Dave Chappelle Says He’s Willing to Talk to Netflix’s Trans Employees, but ‘I Said What I Said’
Dave Chappelle is willing to sit down with Netflix and the streamer’s transgender employees to discuss the ongoing controversy surrounding his standup special, “The Closer,” according to a new video he shared on Instagram. But Chappelle remained unapologetic about the content being perceived as transphobic and homophobic in the special.
Chappelle said, “It’s been said in the press that I was invited to speak to the transgender employees of Netflix and I refused. That is not true — if they had invited me I would have accepted it, although I am confused about what we would be speaking about. I said what I said, and boy, I heard what you said. My God, how could I not? You said you want a safe working environment at Netflix. It seems like I’m the only one who can’t go to the office.”
Chappelle said that the controversy was more about “corporate interests” and that he actually has the support of members of the LGBTQ community. “I want everyone in this audience to know that even though the media frames it that it’s me versus that community, that’s not what it is. Do not blame the LGBTQ community for any of this. It’s about corporate interests, and what I can say, and what I cannot say,” Chappelle said. “For the record, and I need you to know this, everyone I know from that community has been loving and supportive, so I don’t know what this nonsense is about.”
Chappelle said that the controversy has made him persona non grata on the film festival circuit as he tries to release his upcoming documentary about his 2020 standup tour. “This film that I made was invited to every film festival in the United States. Some of those invitations I accepted. When this controversy came out about ‘The Closer’, they began disinviting me from these film festivals. And now, today, not a film company, not a movie studio, not a film festival, nobody will touch this film. Thank God for Ted Sarandos and Netflix, he’s the only one that didn’t cancel me yet,” he said.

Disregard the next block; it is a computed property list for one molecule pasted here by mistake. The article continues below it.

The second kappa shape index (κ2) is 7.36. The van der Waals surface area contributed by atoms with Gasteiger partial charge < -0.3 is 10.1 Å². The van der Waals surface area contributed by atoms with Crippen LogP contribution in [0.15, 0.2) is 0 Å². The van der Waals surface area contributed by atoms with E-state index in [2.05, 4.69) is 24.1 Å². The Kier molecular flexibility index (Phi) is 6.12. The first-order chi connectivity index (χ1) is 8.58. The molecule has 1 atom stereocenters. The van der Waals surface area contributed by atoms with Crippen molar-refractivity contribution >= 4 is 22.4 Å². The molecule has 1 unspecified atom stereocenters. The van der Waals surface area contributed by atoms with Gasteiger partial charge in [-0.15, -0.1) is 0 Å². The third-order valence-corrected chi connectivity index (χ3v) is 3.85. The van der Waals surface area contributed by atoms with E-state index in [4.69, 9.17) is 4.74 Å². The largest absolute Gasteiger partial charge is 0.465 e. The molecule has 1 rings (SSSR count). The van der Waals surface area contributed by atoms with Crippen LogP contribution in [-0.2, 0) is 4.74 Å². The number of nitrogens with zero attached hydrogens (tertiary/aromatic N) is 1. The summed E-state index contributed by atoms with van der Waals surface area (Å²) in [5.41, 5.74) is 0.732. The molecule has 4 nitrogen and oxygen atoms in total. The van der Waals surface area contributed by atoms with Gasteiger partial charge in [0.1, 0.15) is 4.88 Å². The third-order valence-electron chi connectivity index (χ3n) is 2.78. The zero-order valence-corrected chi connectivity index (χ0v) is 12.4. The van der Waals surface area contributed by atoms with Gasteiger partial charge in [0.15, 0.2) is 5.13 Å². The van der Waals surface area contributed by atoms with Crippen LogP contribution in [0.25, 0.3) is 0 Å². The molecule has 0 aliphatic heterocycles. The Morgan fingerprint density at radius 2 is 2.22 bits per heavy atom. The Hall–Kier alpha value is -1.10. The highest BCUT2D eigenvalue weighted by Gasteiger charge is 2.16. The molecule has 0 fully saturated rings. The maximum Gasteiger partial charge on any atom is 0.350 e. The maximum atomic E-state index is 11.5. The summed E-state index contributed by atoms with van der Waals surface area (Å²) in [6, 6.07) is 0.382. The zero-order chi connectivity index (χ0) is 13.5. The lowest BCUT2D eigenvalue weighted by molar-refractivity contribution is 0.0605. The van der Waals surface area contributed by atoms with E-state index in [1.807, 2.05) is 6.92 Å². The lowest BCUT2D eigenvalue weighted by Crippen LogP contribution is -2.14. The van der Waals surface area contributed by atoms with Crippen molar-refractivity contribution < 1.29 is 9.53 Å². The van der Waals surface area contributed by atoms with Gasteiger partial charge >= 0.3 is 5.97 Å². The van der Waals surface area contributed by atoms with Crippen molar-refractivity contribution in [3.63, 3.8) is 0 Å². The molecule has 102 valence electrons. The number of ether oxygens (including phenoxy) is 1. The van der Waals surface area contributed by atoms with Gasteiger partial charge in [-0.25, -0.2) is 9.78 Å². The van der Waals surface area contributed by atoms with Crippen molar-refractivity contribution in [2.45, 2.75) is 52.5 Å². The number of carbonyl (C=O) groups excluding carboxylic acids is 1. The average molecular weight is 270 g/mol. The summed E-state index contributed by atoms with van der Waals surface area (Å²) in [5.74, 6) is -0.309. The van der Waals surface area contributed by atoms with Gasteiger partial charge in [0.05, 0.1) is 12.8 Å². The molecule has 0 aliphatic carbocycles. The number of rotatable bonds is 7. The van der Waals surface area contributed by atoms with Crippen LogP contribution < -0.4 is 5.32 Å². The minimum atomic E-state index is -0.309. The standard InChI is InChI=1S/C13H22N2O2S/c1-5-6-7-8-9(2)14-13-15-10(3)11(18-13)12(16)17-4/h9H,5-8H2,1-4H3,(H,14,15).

The October 5 special “The Closer,” for which Chappelle has been accused of transphobia, has prompted outcry from organizations including GLAAD and led to a staff walkout at Netflix’s Hollywood headquarters on October 20. Netflix’s handling of the crisis has also met its own controversy, as a series of internal memos from Netflix content chief Ted Sarandos were leaked to the press revealing his defense of releasing the show, which led to Sarandos subsequently doubling down on his comments only to later admit that he “screwed up.”
“Gender is a fact,” Chappelle says in the special. “Every human being in this room, every human being on earth, had to pass through the legs of a woman to be on earth. That is a fact. Now, I am not saying that to say trans women aren’t women, I am just saying that those pussies that they got… you know what I mean? I’m not saying it’s not pussy, but it’s Beyond Pussy or Impossible Pussy. It tastes like pussy, but that’s not quite what it is, is it? That’s not blood. That’s beet juice.”
In the special, Chappelle says he is also “done” with talking about the LGBTQ community “until we are both sure that we are laughing together,” adding, “All I ask of your community, with all humility: Will you please stop punching down on my people?”
Last Wednesday’s rally outside of Netflix grounds, which included Netflix LGBTQ employees and other allies, was organized by trans activist Ashlee Marie Preston in service of supporting staffers as they presented their demands to Sarandos. Among them were creating a new fund dedicated to trans and non-binary talent both above and below the line, and separate from Netflix’s already-existing Creative Equity Fund. The demands also include revising internal processes for approving potentially harmful content, bolstering marketing and promotion for trans-related content, and diversifying executive leadership.
The night before the rally, Sarandos said in an interview with Variety, “I should have led with a lot more humanity. Meaning, I had a group of employees who were definitely feeling pain and hurt from a decision we made. And I think that needs to be acknowledged.”
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